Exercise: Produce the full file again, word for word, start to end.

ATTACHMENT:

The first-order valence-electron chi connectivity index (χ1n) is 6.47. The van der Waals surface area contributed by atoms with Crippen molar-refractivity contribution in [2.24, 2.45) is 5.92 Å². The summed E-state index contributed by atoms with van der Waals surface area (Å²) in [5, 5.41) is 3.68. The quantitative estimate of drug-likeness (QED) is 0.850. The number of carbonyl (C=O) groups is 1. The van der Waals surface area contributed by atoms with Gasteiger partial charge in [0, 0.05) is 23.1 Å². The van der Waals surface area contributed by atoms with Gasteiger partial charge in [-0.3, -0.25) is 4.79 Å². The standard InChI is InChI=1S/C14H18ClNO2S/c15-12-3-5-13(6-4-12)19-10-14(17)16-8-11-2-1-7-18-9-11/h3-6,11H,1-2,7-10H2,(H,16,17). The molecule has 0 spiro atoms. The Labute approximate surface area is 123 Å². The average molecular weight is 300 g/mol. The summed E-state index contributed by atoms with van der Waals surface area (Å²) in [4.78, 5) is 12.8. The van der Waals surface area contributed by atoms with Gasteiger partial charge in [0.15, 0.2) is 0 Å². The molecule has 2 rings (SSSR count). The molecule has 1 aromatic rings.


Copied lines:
The first-order valence-electron chi connectivity index (χ1n) is 6.47. The van der Waals surface area contributed by atoms with Crippen molar-refractivity contribution in [2.24, 2.45) is 5.92 Å². The summed E-state index contributed by atoms with van der Waals surface area (Å²) in [5, 5.41) is 3.68. The quantitative estimate of drug-likeness (QED) is 0.850. The number of carbonyl (C=O) groups is 1. The van der Waals surface area contributed by atoms with Gasteiger partial charge in [0, 0.05) is 23.1 Å². The van der Waals surface area contributed by atoms with Gasteiger partial charge in [-0.3, -0.25) is 4.79 Å². The standard InChI is InChI=1S/C14H18ClNO2S/c15-12-3-5-13(6-4-12)19-10-14(17)16-8-11-2-1-7-18-9-11/h3-6,11H,1-2,7-10H2,(H,16,17). The molecule has 0 spiro atoms. The Labute approximate surface area is 123 Å². The average molecular weight is 300 g/mol. The summed E-state index contributed by atoms with van der Waals surface area (Å²) in [4.78, 5) is 12.8. The van der Waals surface area contributed by atoms with Gasteiger partial charge in [0.15, 0.2) is 0 Å². The molecule has 2 rings (SSSR count). The molecule has 1 aromatic rings.